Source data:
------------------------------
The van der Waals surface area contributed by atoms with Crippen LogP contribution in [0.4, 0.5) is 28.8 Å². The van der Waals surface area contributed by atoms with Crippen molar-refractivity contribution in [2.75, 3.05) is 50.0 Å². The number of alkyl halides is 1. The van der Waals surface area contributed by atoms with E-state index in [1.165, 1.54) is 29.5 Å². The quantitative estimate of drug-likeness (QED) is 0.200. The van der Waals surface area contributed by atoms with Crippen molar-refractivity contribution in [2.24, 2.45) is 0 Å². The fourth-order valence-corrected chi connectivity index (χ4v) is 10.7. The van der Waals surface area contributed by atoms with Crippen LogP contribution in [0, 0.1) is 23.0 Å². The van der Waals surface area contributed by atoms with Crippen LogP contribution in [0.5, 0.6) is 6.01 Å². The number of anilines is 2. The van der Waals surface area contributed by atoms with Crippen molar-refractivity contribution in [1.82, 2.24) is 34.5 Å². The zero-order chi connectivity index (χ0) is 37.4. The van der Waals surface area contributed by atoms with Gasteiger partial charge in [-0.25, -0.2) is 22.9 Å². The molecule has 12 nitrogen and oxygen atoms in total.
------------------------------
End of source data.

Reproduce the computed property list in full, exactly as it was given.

The van der Waals surface area contributed by atoms with Crippen LogP contribution in [0.4, 0.5) is 28.8 Å². The van der Waals surface area contributed by atoms with Crippen molar-refractivity contribution in [2.75, 3.05) is 50.0 Å². The number of alkyl halides is 1. The van der Waals surface area contributed by atoms with E-state index in [1.165, 1.54) is 29.5 Å². The quantitative estimate of drug-likeness (QED) is 0.200. The van der Waals surface area contributed by atoms with Crippen molar-refractivity contribution in [2.24, 2.45) is 0 Å². The fourth-order valence-corrected chi connectivity index (χ4v) is 10.7. The van der Waals surface area contributed by atoms with Crippen LogP contribution in [0, 0.1) is 23.0 Å². The van der Waals surface area contributed by atoms with Crippen LogP contribution in [0.5, 0.6) is 6.01 Å². The number of anilines is 2. The van der Waals surface area contributed by atoms with Crippen molar-refractivity contribution in [1.82, 2.24) is 34.5 Å². The zero-order chi connectivity index (χ0) is 37.4. The van der Waals surface area contributed by atoms with Gasteiger partial charge in [-0.25, -0.2) is 22.9 Å². The molecule has 12 nitrogen and oxygen atoms in total.